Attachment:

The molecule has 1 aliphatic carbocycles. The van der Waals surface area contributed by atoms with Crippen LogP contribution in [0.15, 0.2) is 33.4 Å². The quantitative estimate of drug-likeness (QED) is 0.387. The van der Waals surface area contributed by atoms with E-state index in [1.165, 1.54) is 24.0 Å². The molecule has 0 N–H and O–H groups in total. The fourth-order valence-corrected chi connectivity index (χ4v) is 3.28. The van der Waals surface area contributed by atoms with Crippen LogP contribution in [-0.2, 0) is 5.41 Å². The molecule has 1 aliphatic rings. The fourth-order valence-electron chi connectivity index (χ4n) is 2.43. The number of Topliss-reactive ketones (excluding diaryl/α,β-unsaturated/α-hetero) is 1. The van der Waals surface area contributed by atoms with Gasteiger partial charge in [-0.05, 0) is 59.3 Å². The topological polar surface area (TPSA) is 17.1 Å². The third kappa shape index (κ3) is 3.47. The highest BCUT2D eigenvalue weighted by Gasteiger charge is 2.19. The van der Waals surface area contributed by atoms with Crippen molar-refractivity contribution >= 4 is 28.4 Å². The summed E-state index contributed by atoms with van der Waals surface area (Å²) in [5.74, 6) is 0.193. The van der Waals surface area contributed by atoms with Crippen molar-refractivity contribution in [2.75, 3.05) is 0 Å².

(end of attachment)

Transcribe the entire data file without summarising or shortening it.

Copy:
The molecule has 1 aliphatic carbocycles. The van der Waals surface area contributed by atoms with Crippen LogP contribution in [0.15, 0.2) is 33.4 Å². The quantitative estimate of drug-likeness (QED) is 0.387. The van der Waals surface area contributed by atoms with E-state index in [1.165, 1.54) is 24.0 Å². The molecule has 0 N–H and O–H groups in total. The fourth-order valence-corrected chi connectivity index (χ4v) is 3.28. The van der Waals surface area contributed by atoms with Crippen LogP contribution in [-0.2, 0) is 5.41 Å². The molecule has 1 aliphatic rings. The fourth-order valence-electron chi connectivity index (χ4n) is 2.43. The number of Topliss-reactive ketones (excluding diaryl/α,β-unsaturated/α-hetero) is 1. The van der Waals surface area contributed by atoms with Gasteiger partial charge in [-0.05, 0) is 59.3 Å². The topological polar surface area (TPSA) is 17.1 Å². The third kappa shape index (κ3) is 3.47. The highest BCUT2D eigenvalue weighted by Gasteiger charge is 2.19. The van der Waals surface area contributed by atoms with Crippen molar-refractivity contribution >= 4 is 28.4 Å². The summed E-state index contributed by atoms with van der Waals surface area (Å²) in [5.74, 6) is 0.193. The van der Waals surface area contributed by atoms with Crippen molar-refractivity contribution in [2.75, 3.05) is 0 Å².